xx. Amanda

/photos from and

3 Reasons Punch Brothers is the new Beach Boys

The Beach Boys and Punch Brothers
So if you know me at all, you know that no music speaks to my soul quite like Punch does. And the Beach Boys are legendary – a truly revolutionary rock band. Now, I’m not going to voice my opinion about which band I prefer (they’re revolutionary to the world of music in different ways and for different eras). But because I love them both so, here’s 3 reasons why Punch is the Beach of the 21st century.

#1: Iconic vocals. The Beach Boys are known for the effortless harmonies that tie each song together. They gave harmony a voice (so to speak) and made it a significant element of the melody, not a slightly audible background noise that adds some texture. The vocal track is as textured as possible. Also, all 5 members of both BB and PB sing. The vocal ranges of Brian Wilson and Chris Thile are beautifully similar, hitting notes that I couldn’t hit when I was a 5 year old girl. Here’s a Thile example for you.

#2: Genre Confusion. The Beach Boys are first called a rock band, but they’re influenced heavily by doo-wop, jazz vocal groups and today are called mid-century pop. They defied a single definition and under the creative genius of Brian Wilson, took the form of many all at once.
Similarly, PB can be called a bluegrass group, but that just doesn’t describe well enough what it is they do. They have the instruments of a bluegrass band, sure, and lead vocalist and mandolin player Thile is known for his bluegrass background (such as in the recently reunited band Nickel Creek). But they play off of modern classical as well, as is visible in their inclusion of Passepied by Debussey or the Prélude by Scirabin on their most recent album The Phosphorescent Blues. They take the classics of classical and bluegrass and give them an undeniable edge, creating something totally new.

#3: “America’s Band” – in more ways than one. The Beach Boys are known for singing of American ideals, particularly during their sunshine-surfing-girl-getting songwriting days. They are the iconic sound of the 4th of July, of young love and of the rebellious teenage years. But what seemed obviously American on the outside was hiding something dark inside, which came out later in albums like Pet Sounds. Brian Wilson’s personal darkness reflected in his songwriting. And what you would call “bluegrass” of Punch Brothers isn’t the typical bluegrass round style (although it’s certainly drawn from that). There’s a dissonance present in their songwriting that twists the classic American style into something totally new. They take modern classical pieces, arrange them with new instruments, and pair them on an album that talks about the human inability to relate to his fellow man in a technology-driven age.

Is there anything more American than something that seems understandable and simple on the outside (freedom, bluegrass music, popular rock ‘n roll) but is complicated and dark on the inside?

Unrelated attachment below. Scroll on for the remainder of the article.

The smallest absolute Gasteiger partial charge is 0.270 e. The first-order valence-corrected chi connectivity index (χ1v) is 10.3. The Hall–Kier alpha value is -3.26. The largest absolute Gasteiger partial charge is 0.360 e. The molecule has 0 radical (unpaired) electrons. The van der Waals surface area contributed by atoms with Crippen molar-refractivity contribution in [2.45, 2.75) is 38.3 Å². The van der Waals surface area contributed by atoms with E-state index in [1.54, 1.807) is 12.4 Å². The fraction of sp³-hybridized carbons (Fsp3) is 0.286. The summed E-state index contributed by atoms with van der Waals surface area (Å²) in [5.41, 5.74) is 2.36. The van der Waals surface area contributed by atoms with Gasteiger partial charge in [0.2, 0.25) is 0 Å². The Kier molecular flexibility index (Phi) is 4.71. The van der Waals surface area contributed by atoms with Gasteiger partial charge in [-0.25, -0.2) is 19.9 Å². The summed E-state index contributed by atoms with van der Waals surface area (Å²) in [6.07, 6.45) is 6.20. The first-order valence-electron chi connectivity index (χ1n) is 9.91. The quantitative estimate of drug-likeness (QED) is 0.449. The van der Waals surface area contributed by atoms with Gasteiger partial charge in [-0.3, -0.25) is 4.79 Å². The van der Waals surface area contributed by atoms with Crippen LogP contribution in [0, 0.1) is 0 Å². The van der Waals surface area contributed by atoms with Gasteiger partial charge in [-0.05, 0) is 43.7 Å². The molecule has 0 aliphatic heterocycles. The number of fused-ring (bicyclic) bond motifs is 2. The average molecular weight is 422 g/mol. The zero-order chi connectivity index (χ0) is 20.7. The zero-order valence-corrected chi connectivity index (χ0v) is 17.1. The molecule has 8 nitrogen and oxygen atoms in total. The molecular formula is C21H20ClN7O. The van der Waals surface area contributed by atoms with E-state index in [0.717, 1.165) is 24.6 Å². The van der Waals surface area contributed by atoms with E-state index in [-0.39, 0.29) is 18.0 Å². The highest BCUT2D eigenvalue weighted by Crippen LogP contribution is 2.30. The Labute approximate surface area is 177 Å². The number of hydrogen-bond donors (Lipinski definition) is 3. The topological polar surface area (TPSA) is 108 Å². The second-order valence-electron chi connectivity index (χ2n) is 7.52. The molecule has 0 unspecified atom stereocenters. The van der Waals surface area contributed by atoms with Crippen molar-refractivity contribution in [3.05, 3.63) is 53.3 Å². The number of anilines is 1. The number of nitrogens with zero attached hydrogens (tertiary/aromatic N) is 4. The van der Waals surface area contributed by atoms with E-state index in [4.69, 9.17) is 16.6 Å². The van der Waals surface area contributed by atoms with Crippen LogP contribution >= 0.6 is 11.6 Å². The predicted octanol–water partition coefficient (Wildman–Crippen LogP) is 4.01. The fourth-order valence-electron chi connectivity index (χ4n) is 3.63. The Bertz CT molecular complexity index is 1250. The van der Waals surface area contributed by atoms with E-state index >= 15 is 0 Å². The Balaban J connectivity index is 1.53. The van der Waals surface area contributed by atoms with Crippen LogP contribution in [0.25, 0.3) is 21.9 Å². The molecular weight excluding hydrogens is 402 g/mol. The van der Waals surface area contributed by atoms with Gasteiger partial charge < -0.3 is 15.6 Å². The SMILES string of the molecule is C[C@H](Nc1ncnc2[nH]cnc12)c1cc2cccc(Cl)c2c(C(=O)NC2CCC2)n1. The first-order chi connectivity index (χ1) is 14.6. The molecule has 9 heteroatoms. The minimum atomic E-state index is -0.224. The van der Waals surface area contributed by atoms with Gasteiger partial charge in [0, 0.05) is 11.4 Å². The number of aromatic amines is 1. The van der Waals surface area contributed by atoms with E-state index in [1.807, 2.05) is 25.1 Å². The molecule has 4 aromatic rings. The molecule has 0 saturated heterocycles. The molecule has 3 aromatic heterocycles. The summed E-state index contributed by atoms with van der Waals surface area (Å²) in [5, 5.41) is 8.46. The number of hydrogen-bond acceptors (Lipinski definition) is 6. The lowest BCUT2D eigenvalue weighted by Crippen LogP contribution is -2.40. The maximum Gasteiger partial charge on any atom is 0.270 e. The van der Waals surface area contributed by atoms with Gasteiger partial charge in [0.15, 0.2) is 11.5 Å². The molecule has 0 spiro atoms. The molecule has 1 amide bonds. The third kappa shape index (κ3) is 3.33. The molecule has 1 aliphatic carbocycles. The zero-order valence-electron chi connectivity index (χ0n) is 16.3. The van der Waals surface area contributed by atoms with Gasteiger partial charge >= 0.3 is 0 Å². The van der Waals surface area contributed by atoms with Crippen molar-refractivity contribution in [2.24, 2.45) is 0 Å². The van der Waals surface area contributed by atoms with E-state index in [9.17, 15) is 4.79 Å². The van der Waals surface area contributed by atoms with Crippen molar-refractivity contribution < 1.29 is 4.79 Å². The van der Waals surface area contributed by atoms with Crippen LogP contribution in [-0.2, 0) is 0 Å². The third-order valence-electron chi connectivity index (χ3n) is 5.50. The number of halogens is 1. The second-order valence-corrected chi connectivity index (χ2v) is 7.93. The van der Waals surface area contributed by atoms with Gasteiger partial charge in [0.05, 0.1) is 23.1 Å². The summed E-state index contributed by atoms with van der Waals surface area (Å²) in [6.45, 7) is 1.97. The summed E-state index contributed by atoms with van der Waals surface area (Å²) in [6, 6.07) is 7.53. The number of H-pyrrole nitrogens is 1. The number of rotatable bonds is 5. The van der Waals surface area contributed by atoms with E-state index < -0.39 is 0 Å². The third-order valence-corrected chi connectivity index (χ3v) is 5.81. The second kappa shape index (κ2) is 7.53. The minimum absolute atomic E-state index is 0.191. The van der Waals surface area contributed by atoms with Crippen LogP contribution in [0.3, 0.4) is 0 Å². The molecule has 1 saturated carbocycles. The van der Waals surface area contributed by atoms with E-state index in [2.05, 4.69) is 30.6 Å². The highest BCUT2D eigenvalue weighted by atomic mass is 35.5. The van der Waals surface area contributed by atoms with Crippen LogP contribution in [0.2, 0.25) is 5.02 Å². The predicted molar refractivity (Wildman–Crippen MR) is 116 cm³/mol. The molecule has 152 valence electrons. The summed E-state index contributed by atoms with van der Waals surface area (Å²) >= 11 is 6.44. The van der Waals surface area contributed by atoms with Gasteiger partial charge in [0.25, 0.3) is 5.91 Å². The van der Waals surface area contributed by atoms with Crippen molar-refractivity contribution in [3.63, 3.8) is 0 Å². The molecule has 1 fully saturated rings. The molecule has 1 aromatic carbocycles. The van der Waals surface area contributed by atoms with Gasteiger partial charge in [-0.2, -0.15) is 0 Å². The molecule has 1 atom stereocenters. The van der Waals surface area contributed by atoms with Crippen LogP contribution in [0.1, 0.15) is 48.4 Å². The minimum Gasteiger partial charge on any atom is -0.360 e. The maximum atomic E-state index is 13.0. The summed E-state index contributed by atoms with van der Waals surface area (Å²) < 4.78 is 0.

Here’s one of my favorite BB songs from their album Pet Sounds.

If you’re a fan of these bands and have thoughts on the subject, I’d love to hear your input!

x. Amanda

Just Another Modern Monday

Jackson Pollock, The Key, 1946.

Jackson Pollock, The Key, 1946.

It’s Monday! Which means I am behind (of course). So while I write a few posts for the week and catch up on other life-related activities (bills, groceries, episodes of Mad Men) here’s The Key.

x. Amanda

“For No One”

Paul McCartney, musical genius. Complete with vocal french horn. This man steals my heart day after day.

Happy fourth! (For some reason when I think about celebrating America I think about February 7th, 1964 – the day the Beatles came to the US. Thanks, Brits.)

xx. Amanda

Art Institute of Chicago

Jackson Pollock

Greyed Rainbow, Jackson Pollock, 1953. Oil on linen.

I spent last weekend in Chicago and was able to visit the Art Institute. And I think that was probably my best museum experience. It was incredible, you guys. We only had time to see the modern and contemporary wings, and a little impressionism on our way out (we were sneaking peeks of Monet while they literally shepherded us out of the building), but what we saw was nothing short of amazing. The Art Institute of Chicago deserves a multi-day visit if you have the time (make the time!). I wish I could go back every weekend.
Jasper Johns

Corpse and Mirror II, Jasper Johns, 1974-75. Oil on linen (four panels).

American Gothic - Grant Wood

American Gothic, Grant Wood, 1930. Oil on beaverwood.

I love how the woman’s dress kind of pulls out the curtains in the top floor window, and how the man’s pitchfork mirrors the hem of his overalls. People in their work, land, purpose and daily activity.
Desert Forms - Hughie Lee Smith

Desert Forms, Hughie Lee Smith, 1957. Oil on Masonite.

This one makes me want to cry. Two people alone, no regard for the other. They’re like “hey we’re in this apocalyptic desert together but, sorry, I’d rather just do it alone.” Ouch.
By-Products Plants, Joseph Stella

By-Products Plants, Joseph Stella, 1923. Oil on canvas.

Futurism, mystery, industry. Beauty and death in American progression.
Nighthawks, Edward Hopper

Nighthawks, Edward Hopper, 1942. Oil on canvas.

Who are they and do they have anything to do with each other? I don’t understand it, but I want to. You know??

Okay so this is a pretty small taste but seriously you guys. Go to the Art Institute of Chicago! Do it now! (Or definitely the next time you’re in Chicago.)

x. Amanda